Call me an idealist, but I was genuinely surprised when Proposition 37 failed to pass on November 6th. An item on the California ballot, it would have mandated the labeling of grocery items that contained genetically modified organisms. Not banned them or taxed them or anything like that; just said that consumers deserve to know what they're consuming.
I thought that, as a species, our thirst for knowledge could overcome anything. I mean, we're a society that can't go two hours without checking the weather, the traffic, Kim Kardashian's Twitter feed, you name it. We're obsessed with up-to-date information on just about everything. So how did a majority of people at the polls in California of all places manage to take a look at that ballot and say, "Eh. I don't really want to know what I'm eating. Let's keep a little mystery alive?"
The answer to that question can pretty much be boiled down to money, as so many things can. Combined with a little disorganization and naivite on the part of the "Yes" campaign, the immense (some sources say up to $45 million!) amount of money spent by Monsanto, Coca-Cola, and a handful of the other usual suspects managed to buy enough negative advertising to swing things their way.
But if there's nothing wrong with GMOs, why bother? If you have $45 million to spend, why not spend it on publicizing how great GMOs are and how you should buy them even if they are labeled as such? Or better yet, they could spend that $45 million dollars on, I don't know, research proving that GMOs aren't bad for us. No matter what the truth is about these foods, it’s important to try to find the truth, and the fact that the companies that sell them are not only trying to hide the truth from consumers, but are actually going out of their way not to find out the truth for themselves is alarming.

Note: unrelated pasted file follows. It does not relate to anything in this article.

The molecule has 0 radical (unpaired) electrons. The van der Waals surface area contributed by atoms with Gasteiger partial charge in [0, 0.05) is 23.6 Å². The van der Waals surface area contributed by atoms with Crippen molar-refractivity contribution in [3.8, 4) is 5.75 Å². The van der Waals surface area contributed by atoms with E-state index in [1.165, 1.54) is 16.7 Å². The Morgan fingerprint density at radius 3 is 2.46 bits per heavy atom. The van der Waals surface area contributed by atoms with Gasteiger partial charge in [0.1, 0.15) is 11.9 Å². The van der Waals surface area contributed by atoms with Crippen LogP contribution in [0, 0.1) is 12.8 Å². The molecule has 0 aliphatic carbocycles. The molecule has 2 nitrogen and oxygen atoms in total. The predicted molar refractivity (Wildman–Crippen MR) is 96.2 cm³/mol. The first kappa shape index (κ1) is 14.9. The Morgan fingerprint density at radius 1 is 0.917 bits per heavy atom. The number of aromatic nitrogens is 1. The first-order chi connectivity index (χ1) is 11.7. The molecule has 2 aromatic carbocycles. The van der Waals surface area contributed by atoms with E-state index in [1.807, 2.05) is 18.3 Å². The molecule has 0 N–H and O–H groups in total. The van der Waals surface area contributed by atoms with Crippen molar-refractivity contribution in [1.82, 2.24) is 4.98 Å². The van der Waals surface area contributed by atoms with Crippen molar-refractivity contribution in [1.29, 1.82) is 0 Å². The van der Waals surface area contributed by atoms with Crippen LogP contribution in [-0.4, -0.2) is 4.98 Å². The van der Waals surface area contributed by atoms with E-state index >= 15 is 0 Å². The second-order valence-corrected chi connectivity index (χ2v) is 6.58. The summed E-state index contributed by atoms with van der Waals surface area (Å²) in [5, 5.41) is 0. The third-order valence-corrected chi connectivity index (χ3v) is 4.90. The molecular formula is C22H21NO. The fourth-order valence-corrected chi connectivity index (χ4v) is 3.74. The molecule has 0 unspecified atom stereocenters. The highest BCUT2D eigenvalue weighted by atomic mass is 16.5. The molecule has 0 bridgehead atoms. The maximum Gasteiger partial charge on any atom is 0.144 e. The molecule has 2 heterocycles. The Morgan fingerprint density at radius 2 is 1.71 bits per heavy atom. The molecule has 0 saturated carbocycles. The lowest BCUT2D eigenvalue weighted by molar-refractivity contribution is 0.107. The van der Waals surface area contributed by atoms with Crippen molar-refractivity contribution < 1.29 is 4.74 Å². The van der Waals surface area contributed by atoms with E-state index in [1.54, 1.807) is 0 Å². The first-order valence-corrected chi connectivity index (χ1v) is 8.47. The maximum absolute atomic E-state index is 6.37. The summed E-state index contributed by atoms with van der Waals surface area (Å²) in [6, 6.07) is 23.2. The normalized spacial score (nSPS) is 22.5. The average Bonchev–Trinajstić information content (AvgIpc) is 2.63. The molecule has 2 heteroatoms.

But now for the good news: the proposition made it onto the ballot. It got talked about. It's in the public eye, at least somewhat. And yes, it was voted down, but it was voted down 53% to 47%. That's pretty darned close. And from what I've read in the aftermath of all this is that the pro-labeling campaign is learning from its mistakes, gearing up for similar fights in other states using a different marketing strategy and better consolidation of funding.
So what do you think? If you live in California, how did you vote on Proposition 37? Why did you choose the way you did? Those of you everywhere else, did you know it was on the ballot or is this the first you're hearing about it? How would you vote if something similar came up in your state? Let me know in the comments section, and while you mull over your response, enjoy this amazing sarcastic rap video explaining what you need to know about genetic alteration and our food.